Here’s another aspect to consider. It’s been argued that the reason for an uptick postseason called strikes is the improved crop of pitchers. Better pitchers receive the benefit of the doubt. But according to this logic, shouldn’t the expanded postseason, which includes teams with mediocre pitching, have lowered the rate of called strikes? 

We also can’t point fingers at a few notorious individuals – that risks including confounding variables, and besides, Ángel Hernández didn’t umpire a wild card series game. 

Perhaps it’s a bit too early to draw any conclusions. We still have the Division Series, Championship Series, and ultimately the World Series, during which a correction can occur. But still, that there are this many extra called strikes, this early into the postseason, is worth our attention. If the current rate stands, it’ll be the first postseason since pitch tracking began in 2008 to have a borderline called strike rate above 50%. 

This made me wonder – does the postseason called strike rate depend on the scale and importance of a game? Maybe umpires become more conservative during the World Series, when a wrong call can make or break an entire season. 

To answer this question, I divided each postseason since 2011 into two groups: one includes only Wild Card and Division Series games; the other contains Championship and World Series games. If my hypothesis is true, we would see a higher called strike rate in the latter group: 

That is the case between 2012 and 2014, but all other years showed a greater concentration of borderline strikes in Wild Card and Division Series games. Of course, this doesn’t imply that the 2020 postseason will follow any sort of existing trend – the called strike rate for the remaining games can be, realistically, anywhere between 44 and 52 percent.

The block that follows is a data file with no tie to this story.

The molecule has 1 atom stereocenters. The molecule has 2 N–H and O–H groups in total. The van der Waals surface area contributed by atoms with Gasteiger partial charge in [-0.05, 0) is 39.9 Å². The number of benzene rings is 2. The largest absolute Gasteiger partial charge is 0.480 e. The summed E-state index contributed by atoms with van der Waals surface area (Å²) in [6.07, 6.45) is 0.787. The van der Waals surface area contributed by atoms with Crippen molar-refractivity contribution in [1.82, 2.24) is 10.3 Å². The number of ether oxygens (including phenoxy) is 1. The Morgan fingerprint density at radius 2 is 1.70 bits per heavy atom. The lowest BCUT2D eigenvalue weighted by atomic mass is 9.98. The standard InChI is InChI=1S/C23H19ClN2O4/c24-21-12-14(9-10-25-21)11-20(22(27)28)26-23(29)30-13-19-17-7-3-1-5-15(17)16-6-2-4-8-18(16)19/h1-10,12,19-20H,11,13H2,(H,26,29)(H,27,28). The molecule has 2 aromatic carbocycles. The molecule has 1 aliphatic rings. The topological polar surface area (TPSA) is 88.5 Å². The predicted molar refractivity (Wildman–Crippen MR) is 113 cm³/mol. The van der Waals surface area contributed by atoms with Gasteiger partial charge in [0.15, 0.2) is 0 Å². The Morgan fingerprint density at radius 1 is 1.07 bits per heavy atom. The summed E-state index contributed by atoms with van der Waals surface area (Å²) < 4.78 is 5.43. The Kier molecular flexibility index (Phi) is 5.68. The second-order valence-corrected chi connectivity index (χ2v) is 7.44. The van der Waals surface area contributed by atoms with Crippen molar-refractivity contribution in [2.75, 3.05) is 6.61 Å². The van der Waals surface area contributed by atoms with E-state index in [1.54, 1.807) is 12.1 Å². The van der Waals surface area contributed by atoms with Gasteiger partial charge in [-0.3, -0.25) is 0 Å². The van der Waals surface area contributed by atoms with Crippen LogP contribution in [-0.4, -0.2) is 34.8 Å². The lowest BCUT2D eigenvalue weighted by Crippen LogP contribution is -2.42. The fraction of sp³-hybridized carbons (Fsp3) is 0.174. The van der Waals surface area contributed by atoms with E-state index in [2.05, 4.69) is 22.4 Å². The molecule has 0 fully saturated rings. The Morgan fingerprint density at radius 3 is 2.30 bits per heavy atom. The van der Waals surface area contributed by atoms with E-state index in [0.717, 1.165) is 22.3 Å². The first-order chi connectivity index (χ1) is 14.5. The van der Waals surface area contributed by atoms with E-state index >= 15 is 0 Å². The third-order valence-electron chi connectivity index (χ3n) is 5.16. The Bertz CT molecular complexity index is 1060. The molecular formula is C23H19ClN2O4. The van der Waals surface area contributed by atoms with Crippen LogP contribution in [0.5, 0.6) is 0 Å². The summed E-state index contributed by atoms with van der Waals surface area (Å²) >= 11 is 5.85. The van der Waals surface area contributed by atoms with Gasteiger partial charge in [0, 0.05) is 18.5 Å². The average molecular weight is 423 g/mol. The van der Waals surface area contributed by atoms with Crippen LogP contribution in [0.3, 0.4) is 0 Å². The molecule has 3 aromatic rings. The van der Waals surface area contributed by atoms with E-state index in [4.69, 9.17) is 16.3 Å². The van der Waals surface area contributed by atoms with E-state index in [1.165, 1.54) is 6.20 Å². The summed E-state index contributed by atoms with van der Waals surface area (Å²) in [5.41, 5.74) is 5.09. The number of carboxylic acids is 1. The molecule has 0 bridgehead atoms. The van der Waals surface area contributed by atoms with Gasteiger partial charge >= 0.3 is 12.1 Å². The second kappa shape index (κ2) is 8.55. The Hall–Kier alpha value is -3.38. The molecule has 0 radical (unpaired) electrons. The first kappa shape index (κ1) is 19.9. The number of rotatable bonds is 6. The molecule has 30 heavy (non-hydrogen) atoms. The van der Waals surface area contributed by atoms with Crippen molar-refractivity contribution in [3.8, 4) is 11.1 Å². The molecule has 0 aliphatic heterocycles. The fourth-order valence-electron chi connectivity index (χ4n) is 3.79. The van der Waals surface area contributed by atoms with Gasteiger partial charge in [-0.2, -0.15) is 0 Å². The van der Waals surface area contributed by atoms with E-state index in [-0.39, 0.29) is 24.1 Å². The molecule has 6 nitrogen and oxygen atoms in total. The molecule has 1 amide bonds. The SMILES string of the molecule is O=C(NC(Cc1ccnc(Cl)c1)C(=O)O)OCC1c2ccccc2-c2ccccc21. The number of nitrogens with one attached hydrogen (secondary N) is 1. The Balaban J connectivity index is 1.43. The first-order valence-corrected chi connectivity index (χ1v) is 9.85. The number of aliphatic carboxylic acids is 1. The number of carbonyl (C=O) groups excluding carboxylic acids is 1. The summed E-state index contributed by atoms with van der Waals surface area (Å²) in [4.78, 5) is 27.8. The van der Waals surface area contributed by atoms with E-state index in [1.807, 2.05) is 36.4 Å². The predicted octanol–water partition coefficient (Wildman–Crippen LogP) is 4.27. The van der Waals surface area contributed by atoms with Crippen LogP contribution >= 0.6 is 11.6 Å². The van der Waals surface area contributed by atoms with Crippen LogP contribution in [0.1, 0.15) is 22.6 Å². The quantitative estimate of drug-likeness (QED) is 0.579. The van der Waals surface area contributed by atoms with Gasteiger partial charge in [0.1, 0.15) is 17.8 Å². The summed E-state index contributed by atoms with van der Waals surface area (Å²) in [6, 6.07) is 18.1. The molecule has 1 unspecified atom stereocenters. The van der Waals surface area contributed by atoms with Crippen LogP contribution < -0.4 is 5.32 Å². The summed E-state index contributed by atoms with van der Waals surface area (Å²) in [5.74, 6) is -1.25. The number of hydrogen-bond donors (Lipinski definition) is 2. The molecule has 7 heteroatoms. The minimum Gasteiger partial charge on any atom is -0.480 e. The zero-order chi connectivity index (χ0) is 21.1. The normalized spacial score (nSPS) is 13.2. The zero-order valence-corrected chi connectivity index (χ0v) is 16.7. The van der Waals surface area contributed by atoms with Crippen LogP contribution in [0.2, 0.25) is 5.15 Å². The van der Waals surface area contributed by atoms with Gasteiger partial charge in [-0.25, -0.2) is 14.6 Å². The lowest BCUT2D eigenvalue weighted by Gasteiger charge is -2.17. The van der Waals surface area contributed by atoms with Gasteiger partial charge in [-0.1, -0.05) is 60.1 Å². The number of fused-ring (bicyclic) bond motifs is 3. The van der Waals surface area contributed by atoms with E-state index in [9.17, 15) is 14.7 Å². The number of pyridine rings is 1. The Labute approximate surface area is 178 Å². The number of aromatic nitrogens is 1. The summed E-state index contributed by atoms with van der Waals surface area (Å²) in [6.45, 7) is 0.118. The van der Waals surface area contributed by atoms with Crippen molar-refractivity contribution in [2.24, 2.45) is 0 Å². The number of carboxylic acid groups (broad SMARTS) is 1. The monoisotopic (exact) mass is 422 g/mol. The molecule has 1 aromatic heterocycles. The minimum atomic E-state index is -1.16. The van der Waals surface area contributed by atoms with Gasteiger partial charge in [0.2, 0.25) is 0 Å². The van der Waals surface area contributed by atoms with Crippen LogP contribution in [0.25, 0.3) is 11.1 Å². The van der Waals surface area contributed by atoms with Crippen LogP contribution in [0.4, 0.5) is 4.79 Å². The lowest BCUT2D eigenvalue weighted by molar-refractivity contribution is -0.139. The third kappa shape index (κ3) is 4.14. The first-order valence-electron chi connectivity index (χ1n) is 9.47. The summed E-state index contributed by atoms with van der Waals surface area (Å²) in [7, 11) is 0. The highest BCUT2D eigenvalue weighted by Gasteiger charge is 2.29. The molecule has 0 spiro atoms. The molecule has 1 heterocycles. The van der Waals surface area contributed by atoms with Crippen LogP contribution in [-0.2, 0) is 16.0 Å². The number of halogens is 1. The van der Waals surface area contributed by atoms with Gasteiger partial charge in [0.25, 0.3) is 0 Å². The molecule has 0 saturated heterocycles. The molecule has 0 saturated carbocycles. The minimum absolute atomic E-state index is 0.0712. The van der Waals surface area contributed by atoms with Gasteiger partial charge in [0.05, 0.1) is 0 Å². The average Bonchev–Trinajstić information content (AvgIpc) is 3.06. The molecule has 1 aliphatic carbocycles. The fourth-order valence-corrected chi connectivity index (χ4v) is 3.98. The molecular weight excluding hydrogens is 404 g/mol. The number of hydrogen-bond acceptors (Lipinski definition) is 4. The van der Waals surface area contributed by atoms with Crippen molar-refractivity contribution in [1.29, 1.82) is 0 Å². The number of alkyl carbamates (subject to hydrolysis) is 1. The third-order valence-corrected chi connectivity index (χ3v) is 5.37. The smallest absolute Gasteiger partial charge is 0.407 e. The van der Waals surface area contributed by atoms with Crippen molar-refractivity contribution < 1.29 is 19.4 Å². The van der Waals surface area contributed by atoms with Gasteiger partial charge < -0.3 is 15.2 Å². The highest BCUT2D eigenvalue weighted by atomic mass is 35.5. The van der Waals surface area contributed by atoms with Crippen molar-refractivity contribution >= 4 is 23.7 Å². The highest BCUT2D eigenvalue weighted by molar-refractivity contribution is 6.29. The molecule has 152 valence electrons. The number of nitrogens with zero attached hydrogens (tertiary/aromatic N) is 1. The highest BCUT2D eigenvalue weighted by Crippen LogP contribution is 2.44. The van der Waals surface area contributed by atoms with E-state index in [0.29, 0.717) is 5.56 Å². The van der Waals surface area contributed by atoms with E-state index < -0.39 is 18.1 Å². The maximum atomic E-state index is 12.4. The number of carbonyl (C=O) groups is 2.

I also considered whether pitchers were simply throwing more pitches around the edges. But over our 10-year sample, the percentage of those pitches hovered around 42 to 44 percent, a minuscule range that fails to explain neither the increase in called strikes nor illustrate an overall trend. 

What we do know is that we are in the midst of the first ever postseason, at least since 2011, in which pitches on the edges of the zone are called a strike over half the time. There are conflicting factors here. Better framing and better pitchers suggest that this change is explainable. But the expanded playoffs and a sudden jump from two stagnant years, 2018 and 2019, add an element of mystery. 

Ultimately, I do think it boils down to pitchers, with the help of their battery-mates, creating a better zone for themselves. There are probably smaller factors I’ve failed to consider. But in the grand scheme of pitch calling, their significance is questionable. 

Follow P365 MLB and KBO Analyst Justin Choi on Twitter! @justinochoi

Follow us on Twitter! @Prospects365

All statistics from Baseball Savant